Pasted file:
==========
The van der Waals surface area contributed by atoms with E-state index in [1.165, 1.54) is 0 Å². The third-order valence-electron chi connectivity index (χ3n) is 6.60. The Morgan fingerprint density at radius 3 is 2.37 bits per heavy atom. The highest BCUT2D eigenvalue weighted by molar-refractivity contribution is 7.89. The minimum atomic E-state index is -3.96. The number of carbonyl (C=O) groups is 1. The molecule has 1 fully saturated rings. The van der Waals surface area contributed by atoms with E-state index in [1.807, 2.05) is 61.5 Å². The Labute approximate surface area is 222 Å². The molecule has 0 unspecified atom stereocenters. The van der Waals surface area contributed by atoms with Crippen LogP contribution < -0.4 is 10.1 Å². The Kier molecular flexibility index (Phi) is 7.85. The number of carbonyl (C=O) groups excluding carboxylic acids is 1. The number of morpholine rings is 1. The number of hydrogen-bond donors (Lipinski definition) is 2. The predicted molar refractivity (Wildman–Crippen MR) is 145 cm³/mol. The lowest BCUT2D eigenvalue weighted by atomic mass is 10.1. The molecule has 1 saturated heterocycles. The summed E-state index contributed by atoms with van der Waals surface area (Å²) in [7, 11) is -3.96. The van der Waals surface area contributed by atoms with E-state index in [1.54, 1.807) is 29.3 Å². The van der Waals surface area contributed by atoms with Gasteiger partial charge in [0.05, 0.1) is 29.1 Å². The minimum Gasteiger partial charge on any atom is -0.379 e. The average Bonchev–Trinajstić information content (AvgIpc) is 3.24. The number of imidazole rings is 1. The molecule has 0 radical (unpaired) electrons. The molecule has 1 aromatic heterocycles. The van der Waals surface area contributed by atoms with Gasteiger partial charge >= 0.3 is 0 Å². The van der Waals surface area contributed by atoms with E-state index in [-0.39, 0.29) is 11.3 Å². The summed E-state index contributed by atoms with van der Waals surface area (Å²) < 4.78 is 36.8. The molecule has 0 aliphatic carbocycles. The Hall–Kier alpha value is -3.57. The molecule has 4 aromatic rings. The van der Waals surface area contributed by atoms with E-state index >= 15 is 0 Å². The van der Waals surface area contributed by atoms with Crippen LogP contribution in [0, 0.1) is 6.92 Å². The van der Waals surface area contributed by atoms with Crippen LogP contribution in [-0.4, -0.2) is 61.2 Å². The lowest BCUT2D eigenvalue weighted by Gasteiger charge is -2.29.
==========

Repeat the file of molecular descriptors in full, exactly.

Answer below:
The van der Waals surface area contributed by atoms with E-state index in [1.165, 1.54) is 0 Å². The third-order valence-electron chi connectivity index (χ3n) is 6.60. The Morgan fingerprint density at radius 3 is 2.37 bits per heavy atom. The highest BCUT2D eigenvalue weighted by molar-refractivity contribution is 7.89. The minimum atomic E-state index is -3.96. The number of carbonyl (C=O) groups is 1. The molecule has 1 fully saturated rings. The van der Waals surface area contributed by atoms with E-state index in [1.807, 2.05) is 61.5 Å². The Labute approximate surface area is 222 Å². The molecule has 0 unspecified atom stereocenters. The van der Waals surface area contributed by atoms with Crippen LogP contribution < -0.4 is 10.1 Å². The Kier molecular flexibility index (Phi) is 7.85. The number of carbonyl (C=O) groups excluding carboxylic acids is 1. The number of morpholine rings is 1. The number of hydrogen-bond donors (Lipinski definition) is 2. The predicted molar refractivity (Wildman–Crippen MR) is 145 cm³/mol. The lowest BCUT2D eigenvalue weighted by atomic mass is 10.1. The molecule has 1 saturated heterocycles. The summed E-state index contributed by atoms with van der Waals surface area (Å²) in [7, 11) is -3.96. The van der Waals surface area contributed by atoms with E-state index in [1.54, 1.807) is 29.3 Å². The van der Waals surface area contributed by atoms with Gasteiger partial charge in [0.05, 0.1) is 29.1 Å². The minimum Gasteiger partial charge on any atom is -0.379 e. The average Bonchev–Trinajstić information content (AvgIpc) is 3.24. The number of imidazole rings is 1. The molecule has 0 radical (unpaired) electrons. The molecule has 1 aromatic heterocycles. The van der Waals surface area contributed by atoms with Gasteiger partial charge >= 0.3 is 0 Å². The van der Waals surface area contributed by atoms with E-state index in [-0.39, 0.29) is 11.3 Å². The summed E-state index contributed by atoms with van der Waals surface area (Å²) < 4.78 is 36.8. The molecule has 0 aliphatic carbocycles. The Hall–Kier alpha value is -3.57. The molecule has 4 aromatic rings. The van der Waals surface area contributed by atoms with E-state index >= 15 is 0 Å². The van der Waals surface area contributed by atoms with Crippen LogP contribution in [0, 0.1) is 6.92 Å². The van der Waals surface area contributed by atoms with Crippen LogP contribution in [-0.4, -0.2) is 61.2 Å². The lowest BCUT2D eigenvalue weighted by Gasteiger charge is -2.29.